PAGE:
Monday, 9 January 2012

UK and Scotland replay EU and UK?

From World Economies Infographics

A plucky nation wants to go it alone from a larger union that it feels cramps its style.

Today it is Scotland versus the wicked Westminster Parliament of the UK, the latter angling to force a decision at a time that would be more in the unions favour than Scotland's. Just a month or so ago, the UK was playing the same role as Scotland against the Eurozone which was trying to push through its decision.

From the chart above it is apparent that, based on figures alone, Scotland's departure from the Union would not necessarily be fatal. After all, Scotland accounts for 1/10th of the UK in population, number of businesses and GVA.

Of course, politically and culturally it would be lethal - which Prime Minister wants to be the one at the breakup of the Union. Even worse - how do you face the Queen!

The UK leaving the European Union, as a more significant economy, trading partner and financial contributor would be traumatic too. However, when I listen to local radio again here in East Anglia, which as a region is at least equivalent to or even outperforms the Scottish nation, I bet there will be voices piping up to the tune of Flanders and Swans about the merits of the English (http://www.youtube.com/watch?v=1vh-wEXvdW8) and going it alone.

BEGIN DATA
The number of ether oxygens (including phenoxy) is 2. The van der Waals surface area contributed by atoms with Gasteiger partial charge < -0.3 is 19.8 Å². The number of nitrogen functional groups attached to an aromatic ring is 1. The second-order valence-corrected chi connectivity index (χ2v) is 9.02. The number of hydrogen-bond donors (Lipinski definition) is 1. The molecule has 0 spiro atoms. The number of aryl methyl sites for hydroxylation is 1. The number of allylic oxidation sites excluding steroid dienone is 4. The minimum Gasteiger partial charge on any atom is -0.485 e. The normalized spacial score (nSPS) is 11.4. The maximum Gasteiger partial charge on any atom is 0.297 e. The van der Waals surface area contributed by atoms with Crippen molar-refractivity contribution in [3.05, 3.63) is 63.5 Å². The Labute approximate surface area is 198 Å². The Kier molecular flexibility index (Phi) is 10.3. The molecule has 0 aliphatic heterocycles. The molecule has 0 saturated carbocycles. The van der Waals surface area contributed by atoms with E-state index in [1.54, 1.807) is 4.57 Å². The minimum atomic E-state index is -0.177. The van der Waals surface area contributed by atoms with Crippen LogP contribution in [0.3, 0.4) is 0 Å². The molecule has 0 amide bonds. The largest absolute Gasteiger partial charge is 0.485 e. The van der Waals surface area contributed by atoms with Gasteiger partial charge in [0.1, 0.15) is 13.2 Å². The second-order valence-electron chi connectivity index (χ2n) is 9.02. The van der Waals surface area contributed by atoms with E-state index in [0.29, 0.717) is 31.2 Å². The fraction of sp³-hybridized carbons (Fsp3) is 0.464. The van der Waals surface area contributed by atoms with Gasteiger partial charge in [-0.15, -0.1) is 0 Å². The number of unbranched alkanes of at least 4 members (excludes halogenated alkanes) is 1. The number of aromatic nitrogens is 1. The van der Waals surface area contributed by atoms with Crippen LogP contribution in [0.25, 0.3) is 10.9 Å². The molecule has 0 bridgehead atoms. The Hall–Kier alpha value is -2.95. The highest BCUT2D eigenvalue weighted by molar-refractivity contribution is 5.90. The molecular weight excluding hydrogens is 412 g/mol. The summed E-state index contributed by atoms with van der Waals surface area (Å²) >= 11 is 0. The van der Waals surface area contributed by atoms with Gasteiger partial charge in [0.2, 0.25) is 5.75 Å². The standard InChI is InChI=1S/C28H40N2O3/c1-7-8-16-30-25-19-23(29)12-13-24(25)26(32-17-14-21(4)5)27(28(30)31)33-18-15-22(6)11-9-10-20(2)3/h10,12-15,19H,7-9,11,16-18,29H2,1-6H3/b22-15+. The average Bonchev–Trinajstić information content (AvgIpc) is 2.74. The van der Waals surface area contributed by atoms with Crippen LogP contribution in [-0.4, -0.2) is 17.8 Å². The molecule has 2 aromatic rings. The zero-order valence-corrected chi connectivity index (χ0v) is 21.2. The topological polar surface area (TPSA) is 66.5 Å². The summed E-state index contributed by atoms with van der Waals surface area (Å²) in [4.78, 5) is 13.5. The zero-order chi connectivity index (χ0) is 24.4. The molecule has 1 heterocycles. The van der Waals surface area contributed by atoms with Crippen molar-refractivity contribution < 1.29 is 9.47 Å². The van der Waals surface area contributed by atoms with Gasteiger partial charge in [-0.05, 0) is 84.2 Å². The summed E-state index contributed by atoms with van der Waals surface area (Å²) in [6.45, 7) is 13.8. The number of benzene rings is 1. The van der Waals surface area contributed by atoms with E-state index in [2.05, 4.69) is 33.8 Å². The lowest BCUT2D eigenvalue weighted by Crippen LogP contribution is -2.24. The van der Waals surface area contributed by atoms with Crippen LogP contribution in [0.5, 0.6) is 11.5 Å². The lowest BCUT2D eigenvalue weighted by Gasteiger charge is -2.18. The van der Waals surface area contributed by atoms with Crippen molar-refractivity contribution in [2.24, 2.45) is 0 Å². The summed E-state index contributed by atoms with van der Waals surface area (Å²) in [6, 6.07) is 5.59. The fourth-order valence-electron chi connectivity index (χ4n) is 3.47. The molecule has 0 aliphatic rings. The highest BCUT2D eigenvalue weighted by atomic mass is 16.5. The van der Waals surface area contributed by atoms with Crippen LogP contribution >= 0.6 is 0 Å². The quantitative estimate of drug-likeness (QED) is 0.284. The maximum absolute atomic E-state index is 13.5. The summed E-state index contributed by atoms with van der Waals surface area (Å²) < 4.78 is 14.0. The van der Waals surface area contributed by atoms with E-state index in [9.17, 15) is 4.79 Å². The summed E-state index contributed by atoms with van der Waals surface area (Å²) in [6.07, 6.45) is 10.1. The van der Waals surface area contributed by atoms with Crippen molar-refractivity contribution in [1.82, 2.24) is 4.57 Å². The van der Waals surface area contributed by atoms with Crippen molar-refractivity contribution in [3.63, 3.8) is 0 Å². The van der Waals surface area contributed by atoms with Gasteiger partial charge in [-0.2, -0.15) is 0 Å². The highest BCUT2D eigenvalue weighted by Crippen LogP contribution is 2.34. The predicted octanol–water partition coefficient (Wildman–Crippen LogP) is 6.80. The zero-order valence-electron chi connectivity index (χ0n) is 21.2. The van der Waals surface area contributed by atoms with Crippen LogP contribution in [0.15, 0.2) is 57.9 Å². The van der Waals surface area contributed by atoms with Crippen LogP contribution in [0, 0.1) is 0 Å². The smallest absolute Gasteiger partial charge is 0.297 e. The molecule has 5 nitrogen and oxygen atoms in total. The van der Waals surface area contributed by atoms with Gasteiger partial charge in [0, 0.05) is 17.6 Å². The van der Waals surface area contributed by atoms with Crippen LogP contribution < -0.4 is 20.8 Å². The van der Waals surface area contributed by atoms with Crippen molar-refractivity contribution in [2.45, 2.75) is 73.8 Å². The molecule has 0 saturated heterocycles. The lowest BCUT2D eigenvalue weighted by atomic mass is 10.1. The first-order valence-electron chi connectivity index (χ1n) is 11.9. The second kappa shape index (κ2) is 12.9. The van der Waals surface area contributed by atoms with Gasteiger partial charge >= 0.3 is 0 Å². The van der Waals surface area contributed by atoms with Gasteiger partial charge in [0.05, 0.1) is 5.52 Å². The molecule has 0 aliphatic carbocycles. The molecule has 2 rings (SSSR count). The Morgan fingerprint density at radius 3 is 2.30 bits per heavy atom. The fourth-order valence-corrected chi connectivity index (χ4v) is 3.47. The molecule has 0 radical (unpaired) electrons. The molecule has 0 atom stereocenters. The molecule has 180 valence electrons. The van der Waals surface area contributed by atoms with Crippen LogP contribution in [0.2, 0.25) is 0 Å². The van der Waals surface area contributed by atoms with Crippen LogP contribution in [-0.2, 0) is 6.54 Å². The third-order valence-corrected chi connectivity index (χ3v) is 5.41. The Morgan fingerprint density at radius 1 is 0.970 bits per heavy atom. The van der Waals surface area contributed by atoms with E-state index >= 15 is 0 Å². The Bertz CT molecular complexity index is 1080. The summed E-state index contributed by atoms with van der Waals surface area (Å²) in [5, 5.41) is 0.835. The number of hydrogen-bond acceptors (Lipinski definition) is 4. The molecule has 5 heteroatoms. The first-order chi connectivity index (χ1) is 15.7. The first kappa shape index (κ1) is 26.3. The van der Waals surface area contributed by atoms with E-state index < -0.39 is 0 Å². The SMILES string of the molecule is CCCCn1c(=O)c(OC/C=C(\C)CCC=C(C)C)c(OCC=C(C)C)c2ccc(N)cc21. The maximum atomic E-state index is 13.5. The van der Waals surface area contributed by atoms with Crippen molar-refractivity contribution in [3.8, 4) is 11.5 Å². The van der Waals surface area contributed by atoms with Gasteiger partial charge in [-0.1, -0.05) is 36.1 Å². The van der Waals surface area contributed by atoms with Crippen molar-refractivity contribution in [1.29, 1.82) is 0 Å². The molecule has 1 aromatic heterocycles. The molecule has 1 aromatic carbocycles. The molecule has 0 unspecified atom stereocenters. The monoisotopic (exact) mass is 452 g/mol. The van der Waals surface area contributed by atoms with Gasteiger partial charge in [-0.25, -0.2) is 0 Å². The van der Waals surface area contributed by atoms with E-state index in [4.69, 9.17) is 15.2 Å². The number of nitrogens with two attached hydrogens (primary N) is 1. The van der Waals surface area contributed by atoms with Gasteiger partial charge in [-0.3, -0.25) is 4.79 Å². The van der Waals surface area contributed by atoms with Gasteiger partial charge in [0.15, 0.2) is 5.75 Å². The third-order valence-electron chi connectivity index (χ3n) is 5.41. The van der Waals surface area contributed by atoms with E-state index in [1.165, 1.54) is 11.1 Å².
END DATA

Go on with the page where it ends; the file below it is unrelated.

3 comments:

  1. Chris - what really grates with me is that I am Scottish and have always worked for UK national organisations - RAF, Stock Exchange and Royal Mail but I am being completely dis-enfranchised by not being given a vote on this matter. I haven't taken on English nationality - even if that was possible.

    Every time Alex Salmon mentions "the Scottish People" I get so incensed. The UK Government announcements today were well considered and very welcome. I want a vote on this - I am Scottish !!

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  3. Richard, I understand your frustration. I'd recommend writing to Alex Salmond directly - he does answer.

    In the broader view, I cannot see any benefits in fragmentation into ever smaller units. To survive on today's international world stage you need to be linked in with larger groups, whether nations or groups of nations.

    Whit IS important is the ability to influence local issues directly - and to avoid over centralisation.

    The big irony is that when I facetiously suggested East Anglia seeking independence (similar size and economic clout to Scotland and larger than Ireland)on the local radio FB page, there was a strong positive response!

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